To see the number of ‘debuggable” lines, we use the “lines” command. The counts below exclude blank lines. Also, for MXML files, the counts do not count XML tag lines, only the lines in <mx:Script>. The most interesting number below, IMO, is the size of the autogenerated code – the percentage is pretty high. The autogenerated codes are mainly for MXML components (e.g. data binding, styles, etc). That tells you one thing: if you were to write those MXML components in AS3, not in MXML, you would have to write a whole lot more. On the other hand, of course, one could argue that the compiler should autogen as little as possible.
(fcsh) lines 1
total number of lines in the source files: 2584
total number of lines in the autogen files: 1424
To see the bytecode size (in bytes) of the definitions, we use the “sizes” command. I’m listing only the top ten classes here. But you know there are hundred of classes in checkinapp.
(fcsh) sizes 1
I think these fcsh commands should help you analyze your codes’ dependencies and sizes and should in turn, minimize your application’s size.
In early summer 2005, the Flex development team was busy working on Flex 2. The new Flex compiler redesign and implementation were finally gaining traction (well, you have no idea how frustrating it was when you had to build a new compiler that integrated with some unstable AS3 compiler pieces and had to run those resulting SWFs in an unstable VM). Anyhow, Dan Smith and I believed that it was the right time to discuss with the Flex Builder team about integrating the Flex compiler into FB2.
FB2 is an Eclipse-based IDE for Flex application development. Similar to other IDEs, FB2 should be able to compile Flex applications incrementally. Back then, the new compiler could barely generate good SWFs and the compiler’s full compile performance was not something we were proud of. But you know, things will get better over time, so I decided to switch focus and work a little bit on the incremental compilation support.
Now that the Flex compiler is open source, you should be able to trace how incremental compilation is done. But it might be difficult to identify the code that is responsible for incremental compilation – there is nothing like incrementalCompile() or something like that. One reason is that the compiler algorithms (API.batch1() and API.batch2()) are actually designed for incremental compilations. They treat full compilations as special cases, i.e. a full compilation is a case where everything needs to be recompiled.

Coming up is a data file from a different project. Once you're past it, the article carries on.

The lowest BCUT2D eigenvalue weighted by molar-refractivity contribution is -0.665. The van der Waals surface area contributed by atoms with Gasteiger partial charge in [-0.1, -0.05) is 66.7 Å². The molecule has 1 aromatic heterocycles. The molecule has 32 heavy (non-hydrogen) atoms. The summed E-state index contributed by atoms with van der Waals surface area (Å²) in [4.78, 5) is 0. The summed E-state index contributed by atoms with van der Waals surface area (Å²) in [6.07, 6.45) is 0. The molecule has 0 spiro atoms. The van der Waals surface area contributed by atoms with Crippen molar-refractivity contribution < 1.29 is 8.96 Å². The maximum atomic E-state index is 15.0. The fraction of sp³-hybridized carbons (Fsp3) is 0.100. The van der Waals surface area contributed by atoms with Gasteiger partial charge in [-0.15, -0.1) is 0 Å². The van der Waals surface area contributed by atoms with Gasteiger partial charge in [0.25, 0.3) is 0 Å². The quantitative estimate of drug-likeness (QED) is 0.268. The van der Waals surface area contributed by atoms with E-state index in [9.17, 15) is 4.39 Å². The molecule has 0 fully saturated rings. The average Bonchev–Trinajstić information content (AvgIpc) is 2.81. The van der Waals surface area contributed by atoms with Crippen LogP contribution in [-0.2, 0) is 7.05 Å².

Frankly, it wasn’t that hard to nail the basic incremental compilation support as long as you were dealing one unified algorithm for full vs. incremental. But FB at that point did not have any code in it that would invoke the compiler. Well, for testing, I had to write a tool (not just some test cases) to prove that incremental compilation worked.
To simulate how the compiler works in an IDE, what could be better than doing it in some sort of shell environment (Well, writing an Eclipse plugin as a simulator is straightforward too, but that’s not the point!). Yup, a shell. That’s what I built – Flex Compiler SHell (fcsh). Note that it’s SHell, not Shell. Some official Flex documentation are still using ‘Shell’ – I don’t like that. 😛
It took me a couple of days to get fcsh up and running. There are so many upsides using fcsh than mxmlc and/or compc. One of them is that you eliminate JVM startup time and those 2000+ compiler classes that JVM needs to load for even typical Flex applications. Those overhead could add up to 2 seconds. Another advantage is of course, what it’s built for – incremental compilation. I wasted no time dumping mxmlc and compc and used fcsh exclusively for my daily development work.
Soon after its availability, other folks on the team found good use of it. The QA and doc team dramatically cut their time for building their applications by using fcsh to batch-process their apps.
Due to the nature of my work, i.e. compiler development, I needed to be able to get to data that I couldn’t find in a SWF, e.g. dependency info, bytecode sizes, etc. For this reason, I added a slew of fcsh commands:
- abc – outputs abc bytecodes given a definition name
- dependency – displays a list of dependencies given a file name
- files – lists all the source and SWC files that contribute to the resulting SWF
- sizes – lists the bytecode size of all the definitions in the resulting SWF
- lines – displays the number of ‘debuggable’ lines in the resulting SWF
- memory – displays memory usage (when using JDK 1.5)
- mm.cfg – displays settings in mm.cfg
- trace – turns tracing on/off in mm.cfg
- exportorder – displays the export order of the definitions in the resulting SWF
At first, product management and engineering management weren’t warm to the idea of adding a new tool to the SDK without getting requests from our customers. That’s why you don’t see fcsh in the Flex 2 SDK release.
But the Flex product management reversed their decision and shipped fcsh in Flex 2.0.1. That was great news. But the bad news was that the above-mentioned fcsh commands must be removed.
If you still have Flex SDK 2.0.1 installed, you can check out fcsh.jar. I think it points to flex2.tools.SimpleShell. If you change the manifest to point to flex2.tools.Shell, you will get the full version.
If you only have Flex SDK 3 installed, you’re out of luck because flex2.tools.Shell is no longer distributed. In my opinion, the Flex product/engineering management should consider adding the flex2.tools.Shell class back into the distribution.